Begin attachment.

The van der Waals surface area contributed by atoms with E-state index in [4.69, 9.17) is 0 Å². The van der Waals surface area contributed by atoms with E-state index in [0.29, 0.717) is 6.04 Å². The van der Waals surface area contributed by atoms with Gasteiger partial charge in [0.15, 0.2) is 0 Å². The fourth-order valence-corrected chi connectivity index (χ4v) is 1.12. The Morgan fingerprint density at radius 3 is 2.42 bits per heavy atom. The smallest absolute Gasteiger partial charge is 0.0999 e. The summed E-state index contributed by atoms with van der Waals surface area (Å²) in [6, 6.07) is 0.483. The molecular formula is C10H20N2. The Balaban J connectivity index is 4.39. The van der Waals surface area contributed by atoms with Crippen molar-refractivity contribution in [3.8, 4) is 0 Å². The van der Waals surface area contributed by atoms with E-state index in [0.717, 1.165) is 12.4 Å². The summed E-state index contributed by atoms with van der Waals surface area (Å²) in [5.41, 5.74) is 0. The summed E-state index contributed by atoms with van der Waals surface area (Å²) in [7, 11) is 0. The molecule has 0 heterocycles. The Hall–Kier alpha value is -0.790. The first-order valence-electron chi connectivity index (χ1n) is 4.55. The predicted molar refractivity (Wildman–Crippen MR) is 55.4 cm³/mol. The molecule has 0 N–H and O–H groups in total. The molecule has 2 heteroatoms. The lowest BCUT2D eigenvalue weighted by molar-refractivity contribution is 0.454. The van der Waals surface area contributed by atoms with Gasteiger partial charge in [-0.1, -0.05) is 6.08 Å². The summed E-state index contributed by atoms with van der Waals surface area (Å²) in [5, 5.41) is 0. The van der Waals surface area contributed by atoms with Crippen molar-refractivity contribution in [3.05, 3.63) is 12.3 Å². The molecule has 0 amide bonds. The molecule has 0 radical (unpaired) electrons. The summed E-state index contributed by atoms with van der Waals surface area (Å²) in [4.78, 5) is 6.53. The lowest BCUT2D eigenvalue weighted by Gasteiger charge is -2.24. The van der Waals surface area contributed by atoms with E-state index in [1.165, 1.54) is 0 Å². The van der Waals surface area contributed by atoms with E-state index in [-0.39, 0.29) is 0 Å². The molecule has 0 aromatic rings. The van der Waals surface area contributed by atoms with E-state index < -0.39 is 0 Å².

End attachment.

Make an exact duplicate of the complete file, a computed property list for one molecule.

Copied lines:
The van der Waals surface area contributed by atoms with E-state index in [4.69, 9.17) is 0 Å². The van der Waals surface area contributed by atoms with E-state index in [0.29, 0.717) is 6.04 Å². The van der Waals surface area contributed by atoms with Gasteiger partial charge in [0.15, 0.2) is 0 Å². The fourth-order valence-corrected chi connectivity index (χ4v) is 1.12. The Morgan fingerprint density at radius 3 is 2.42 bits per heavy atom. The smallest absolute Gasteiger partial charge is 0.0999 e. The summed E-state index contributed by atoms with van der Waals surface area (Å²) in [6, 6.07) is 0.483. The molecular formula is C10H20N2. The Balaban J connectivity index is 4.39. The van der Waals surface area contributed by atoms with Crippen molar-refractivity contribution in [3.8, 4) is 0 Å². The van der Waals surface area contributed by atoms with E-state index in [0.717, 1.165) is 12.4 Å². The summed E-state index contributed by atoms with van der Waals surface area (Å²) in [5.41, 5.74) is 0. The summed E-state index contributed by atoms with van der Waals surface area (Å²) in [7, 11) is 0. The molecule has 0 heterocycles. The Hall–Kier alpha value is -0.790. The first-order valence-electron chi connectivity index (χ1n) is 4.55. The predicted molar refractivity (Wildman–Crippen MR) is 55.4 cm³/mol. The molecule has 0 N–H and O–H groups in total. The molecule has 2 heteroatoms. The lowest BCUT2D eigenvalue weighted by molar-refractivity contribution is 0.454. The van der Waals surface area contributed by atoms with Gasteiger partial charge in [-0.1, -0.05) is 6.08 Å². The summed E-state index contributed by atoms with van der Waals surface area (Å²) in [5, 5.41) is 0. The van der Waals surface area contributed by atoms with Crippen molar-refractivity contribution in [3.05, 3.63) is 12.3 Å². The molecule has 0 amide bonds. The molecule has 0 radical (unpaired) electrons. The summed E-state index contributed by atoms with van der Waals surface area (Å²) in [4.78, 5) is 6.53. The lowest BCUT2D eigenvalue weighted by Gasteiger charge is -2.24. The van der Waals surface area contributed by atoms with E-state index in [1.165, 1.54) is 0 Å². The van der Waals surface area contributed by atoms with E-state index in [-0.39, 0.29) is 0 Å². The molecule has 0 aromatic rings. The van der Waals surface area contributed by atoms with E-state index < -0.39 is 0 Å².